Maybe you do this, too, clicking on TweetDeck (or whatever program) you use many times an hour, such as when a web page doesn’t load instantly or in between (and during) practically every other task you are performing throughout the day. Twitter becomes kind of a constant hum that plays behind everything you do, sometimes getting very noisy and disruptive while other times just providing a kind of mental ambience that may or may not be constructive for you as you try to get other things done.
Something today made me think about different Twitter “styles” and how they resemble the different styles of poker playing. I think such thoughts might have been inspired by the fact that folks seemed especially argumentative on my timeline today (for whatever reason).
Some are obviously “loose” with their tweets, like a player who plays more hands than most, while others are “tight” and only get involved occasionally. And of course, some are “aggressive” in the way they engage others on there while many are “passive” with their comments.
The analogy can be pursued much further, if one wants. Some are clearly there just to have fun, while others perhaps view Twitter more like a job or business -- either literally (e.g., those who are tweeting with the explicit purpose to “monetize”) or in a figurative way (e.g., those who are genuinely trying to “profit” in some way from their interactions over Twitter). In other words, some “play” at Twitter while others “work” at it (or appear to, anyway).
Twitter is also like a poker game insofar as those who “take a seat” do so voluntarily, and in fact could be said (in a way) to have consciously selected the “game” or at least to have chosen the other players by following them. That said, people can retweet others and can introduce lots of other content into your timeline that you haven’t necessarily “chosen” to read or see. But for the most part we are mostly able to manage the “game” somewhat, not having to “play” with those we don’t wish to.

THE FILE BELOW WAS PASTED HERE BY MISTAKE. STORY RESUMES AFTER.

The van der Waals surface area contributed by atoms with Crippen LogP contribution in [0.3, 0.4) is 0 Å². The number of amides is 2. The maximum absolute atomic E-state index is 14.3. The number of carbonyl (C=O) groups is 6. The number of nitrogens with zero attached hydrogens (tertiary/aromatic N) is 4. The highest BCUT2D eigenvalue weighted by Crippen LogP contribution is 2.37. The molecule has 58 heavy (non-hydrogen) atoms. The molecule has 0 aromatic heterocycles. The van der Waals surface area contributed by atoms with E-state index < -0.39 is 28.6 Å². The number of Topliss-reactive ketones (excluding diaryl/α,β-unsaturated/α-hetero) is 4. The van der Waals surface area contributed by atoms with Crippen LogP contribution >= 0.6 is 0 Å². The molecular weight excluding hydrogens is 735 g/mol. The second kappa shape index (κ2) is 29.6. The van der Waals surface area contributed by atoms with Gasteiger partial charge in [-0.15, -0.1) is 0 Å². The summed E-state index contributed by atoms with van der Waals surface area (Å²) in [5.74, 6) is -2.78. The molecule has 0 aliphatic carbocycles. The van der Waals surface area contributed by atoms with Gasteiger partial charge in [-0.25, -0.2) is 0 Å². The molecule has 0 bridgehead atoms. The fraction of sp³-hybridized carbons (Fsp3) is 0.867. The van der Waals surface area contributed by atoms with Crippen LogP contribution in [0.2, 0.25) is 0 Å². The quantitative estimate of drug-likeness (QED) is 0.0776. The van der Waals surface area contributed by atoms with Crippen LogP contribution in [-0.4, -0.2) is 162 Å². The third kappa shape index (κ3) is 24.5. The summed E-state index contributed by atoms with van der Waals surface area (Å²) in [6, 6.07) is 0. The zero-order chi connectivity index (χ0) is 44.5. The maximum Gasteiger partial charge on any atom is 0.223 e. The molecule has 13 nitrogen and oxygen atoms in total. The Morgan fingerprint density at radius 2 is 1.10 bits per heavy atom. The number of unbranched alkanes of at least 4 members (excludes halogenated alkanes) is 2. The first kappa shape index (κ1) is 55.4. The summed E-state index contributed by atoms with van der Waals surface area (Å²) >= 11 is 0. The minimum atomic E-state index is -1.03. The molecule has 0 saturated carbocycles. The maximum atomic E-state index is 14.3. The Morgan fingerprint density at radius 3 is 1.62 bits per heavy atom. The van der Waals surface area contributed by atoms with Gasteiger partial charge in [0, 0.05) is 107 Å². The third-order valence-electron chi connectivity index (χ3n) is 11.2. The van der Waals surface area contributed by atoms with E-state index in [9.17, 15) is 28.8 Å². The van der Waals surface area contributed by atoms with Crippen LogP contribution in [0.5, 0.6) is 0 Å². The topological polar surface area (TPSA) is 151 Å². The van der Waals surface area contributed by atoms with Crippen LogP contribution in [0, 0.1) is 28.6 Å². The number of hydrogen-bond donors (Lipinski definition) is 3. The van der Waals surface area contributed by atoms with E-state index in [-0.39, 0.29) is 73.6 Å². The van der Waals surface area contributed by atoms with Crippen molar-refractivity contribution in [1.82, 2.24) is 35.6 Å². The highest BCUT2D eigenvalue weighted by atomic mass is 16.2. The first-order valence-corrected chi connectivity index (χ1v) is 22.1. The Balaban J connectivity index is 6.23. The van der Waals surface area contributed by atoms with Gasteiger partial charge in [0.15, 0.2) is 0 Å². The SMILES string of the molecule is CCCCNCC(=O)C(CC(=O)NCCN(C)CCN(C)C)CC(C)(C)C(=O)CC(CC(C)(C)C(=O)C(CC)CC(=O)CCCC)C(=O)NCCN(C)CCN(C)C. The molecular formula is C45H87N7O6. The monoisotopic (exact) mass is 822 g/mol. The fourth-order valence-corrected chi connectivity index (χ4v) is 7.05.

This latter aspect of Twitter makes me reluctant to complain about it -- that is to say, if I find the chatter tedious or wearying or in any way unpleasant, I’ve really only myself to blame as no one forced me to log on to read (or “sit down” and “play”). And besides, the people whose tweets I’m reading I’ve willingly chosen to follow, anyway.
My own Twitter game has become increasingly “tight-passive” over the last year or two, I think. I only occasionally tweet -- I probably average one or two a day -- and usually only to crack jokes, link to new blog posts, or share funny photos from the farm. Perhaps because I became an adult well before social media or even the internet turned into such a big part of our lives, I am mostly hesitant to share much in the way of personal details over Twitter, nor am I that encouraged to engage in even benign conversations about much of anything.
It still seems odd to me to have a “conversation” with someone with a big crowd “watching” -- a lot more odd than playing a hand of poker in front of a table full of others who aren’t in the hand.
In other words, I’m content mostly to fold, only playing once in a while in a very low-risk way. Meanwhile I watch others battle over pots, although lately I’ve started to realize I’m not always enjoying that, either.
I’ve written here before about how I have mostly avoided Facebook entirely, only having had an account over there early on for a short while before deleting it. I’m thinking I might start “sitting out” of Twitter, too, if only just to take a break and see how I like not always having the “game” going.
Taking breaks from poker is often helpful to stay refreshed and keep one’s level of interest and engagement up. Maybe it’s time to do something similar with Twitter. (And no, this ain’t an April Fool’s gag.)